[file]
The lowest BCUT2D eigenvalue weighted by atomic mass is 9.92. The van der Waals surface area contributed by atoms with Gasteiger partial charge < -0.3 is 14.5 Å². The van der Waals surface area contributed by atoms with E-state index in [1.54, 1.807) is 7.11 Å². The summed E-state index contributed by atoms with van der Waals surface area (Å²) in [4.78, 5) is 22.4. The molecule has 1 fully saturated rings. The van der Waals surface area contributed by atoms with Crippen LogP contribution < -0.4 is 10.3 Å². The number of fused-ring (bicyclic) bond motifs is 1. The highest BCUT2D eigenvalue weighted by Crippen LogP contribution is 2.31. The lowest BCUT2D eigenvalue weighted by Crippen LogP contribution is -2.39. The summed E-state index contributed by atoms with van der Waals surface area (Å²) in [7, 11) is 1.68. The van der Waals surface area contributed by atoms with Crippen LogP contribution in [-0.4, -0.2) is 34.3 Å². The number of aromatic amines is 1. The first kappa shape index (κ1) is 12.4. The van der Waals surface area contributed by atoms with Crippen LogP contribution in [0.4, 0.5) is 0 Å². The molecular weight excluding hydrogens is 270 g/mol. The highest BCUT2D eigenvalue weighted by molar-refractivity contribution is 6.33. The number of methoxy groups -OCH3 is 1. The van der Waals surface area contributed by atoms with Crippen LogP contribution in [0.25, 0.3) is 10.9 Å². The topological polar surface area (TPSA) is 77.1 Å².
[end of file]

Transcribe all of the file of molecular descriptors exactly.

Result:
The lowest BCUT2D eigenvalue weighted by atomic mass is 9.92. The van der Waals surface area contributed by atoms with Gasteiger partial charge < -0.3 is 14.5 Å². The van der Waals surface area contributed by atoms with E-state index in [1.54, 1.807) is 7.11 Å². The summed E-state index contributed by atoms with van der Waals surface area (Å²) in [4.78, 5) is 22.4. The molecule has 1 fully saturated rings. The van der Waals surface area contributed by atoms with Crippen LogP contribution < -0.4 is 10.3 Å². The number of fused-ring (bicyclic) bond motifs is 1. The highest BCUT2D eigenvalue weighted by Crippen LogP contribution is 2.31. The lowest BCUT2D eigenvalue weighted by Crippen LogP contribution is -2.39. The summed E-state index contributed by atoms with van der Waals surface area (Å²) in [7, 11) is 1.68. The van der Waals surface area contributed by atoms with Crippen LogP contribution in [-0.4, -0.2) is 34.3 Å². The number of aromatic amines is 1. The first kappa shape index (κ1) is 12.4. The van der Waals surface area contributed by atoms with Crippen LogP contribution in [0.4, 0.5) is 0 Å². The molecular weight excluding hydrogens is 270 g/mol. The highest BCUT2D eigenvalue weighted by molar-refractivity contribution is 6.33. The number of methoxy groups -OCH3 is 1. The van der Waals surface area contributed by atoms with Crippen LogP contribution in [0.25, 0.3) is 10.9 Å². The topological polar surface area (TPSA) is 77.1 Å².